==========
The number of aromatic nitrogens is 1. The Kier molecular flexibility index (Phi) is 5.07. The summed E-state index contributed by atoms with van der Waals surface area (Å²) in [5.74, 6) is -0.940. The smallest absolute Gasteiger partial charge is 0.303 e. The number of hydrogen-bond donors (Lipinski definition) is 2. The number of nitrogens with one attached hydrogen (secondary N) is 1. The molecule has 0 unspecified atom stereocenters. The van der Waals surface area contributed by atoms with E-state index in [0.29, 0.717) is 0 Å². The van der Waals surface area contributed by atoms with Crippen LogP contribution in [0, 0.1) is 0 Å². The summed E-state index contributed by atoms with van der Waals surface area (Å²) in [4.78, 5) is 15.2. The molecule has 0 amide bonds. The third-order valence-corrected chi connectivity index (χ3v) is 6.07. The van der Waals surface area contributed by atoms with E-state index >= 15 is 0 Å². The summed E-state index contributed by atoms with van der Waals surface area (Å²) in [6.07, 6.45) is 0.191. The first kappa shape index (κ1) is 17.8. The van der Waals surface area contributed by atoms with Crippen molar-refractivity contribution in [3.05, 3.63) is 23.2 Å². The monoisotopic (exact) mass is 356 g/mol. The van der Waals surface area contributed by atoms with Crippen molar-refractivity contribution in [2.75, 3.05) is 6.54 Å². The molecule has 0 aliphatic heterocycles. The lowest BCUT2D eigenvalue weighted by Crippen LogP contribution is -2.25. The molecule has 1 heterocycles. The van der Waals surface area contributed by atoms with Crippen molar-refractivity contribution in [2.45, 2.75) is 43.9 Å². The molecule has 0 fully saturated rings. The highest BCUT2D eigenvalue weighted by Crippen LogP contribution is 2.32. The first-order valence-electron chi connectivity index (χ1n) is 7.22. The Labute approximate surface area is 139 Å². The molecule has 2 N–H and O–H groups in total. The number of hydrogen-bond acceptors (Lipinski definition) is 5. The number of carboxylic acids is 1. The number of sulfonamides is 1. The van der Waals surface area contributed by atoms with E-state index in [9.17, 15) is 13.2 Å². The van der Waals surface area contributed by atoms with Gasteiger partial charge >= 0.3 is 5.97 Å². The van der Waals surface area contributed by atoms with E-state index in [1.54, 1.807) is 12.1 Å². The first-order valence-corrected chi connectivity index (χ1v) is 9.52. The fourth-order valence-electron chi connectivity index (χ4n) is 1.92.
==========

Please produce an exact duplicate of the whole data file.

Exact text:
The number of aromatic nitrogens is 1. The Kier molecular flexibility index (Phi) is 5.07. The summed E-state index contributed by atoms with van der Waals surface area (Å²) in [5.74, 6) is -0.940. The smallest absolute Gasteiger partial charge is 0.303 e. The number of hydrogen-bond donors (Lipinski definition) is 2. The number of nitrogens with one attached hydrogen (secondary N) is 1. The molecule has 0 unspecified atom stereocenters. The van der Waals surface area contributed by atoms with E-state index in [0.29, 0.717) is 0 Å². The van der Waals surface area contributed by atoms with Crippen LogP contribution in [0, 0.1) is 0 Å². The summed E-state index contributed by atoms with van der Waals surface area (Å²) in [4.78, 5) is 15.2. The molecule has 0 amide bonds. The third-order valence-corrected chi connectivity index (χ3v) is 6.07. The van der Waals surface area contributed by atoms with E-state index >= 15 is 0 Å². The summed E-state index contributed by atoms with van der Waals surface area (Å²) in [6.07, 6.45) is 0.191. The first kappa shape index (κ1) is 17.8. The van der Waals surface area contributed by atoms with Crippen molar-refractivity contribution in [3.05, 3.63) is 23.2 Å². The monoisotopic (exact) mass is 356 g/mol. The van der Waals surface area contributed by atoms with Crippen molar-refractivity contribution in [2.75, 3.05) is 6.54 Å². The molecule has 0 aliphatic heterocycles. The lowest BCUT2D eigenvalue weighted by Crippen LogP contribution is -2.25. The molecule has 1 heterocycles. The van der Waals surface area contributed by atoms with Crippen molar-refractivity contribution in [2.45, 2.75) is 43.9 Å². The molecule has 0 fully saturated rings. The highest BCUT2D eigenvalue weighted by Crippen LogP contribution is 2.32. The first-order valence-electron chi connectivity index (χ1n) is 7.22. The Labute approximate surface area is 139 Å². The molecule has 2 N–H and O–H groups in total. The number of hydrogen-bond acceptors (Lipinski definition) is 5. The number of carboxylic acids is 1. The number of sulfonamides is 1. The van der Waals surface area contributed by atoms with E-state index in [9.17, 15) is 13.2 Å². The van der Waals surface area contributed by atoms with Gasteiger partial charge >= 0.3 is 5.97 Å². The van der Waals surface area contributed by atoms with E-state index in [1.54, 1.807) is 12.1 Å². The first-order valence-corrected chi connectivity index (χ1v) is 9.52. The fourth-order valence-electron chi connectivity index (χ4n) is 1.92.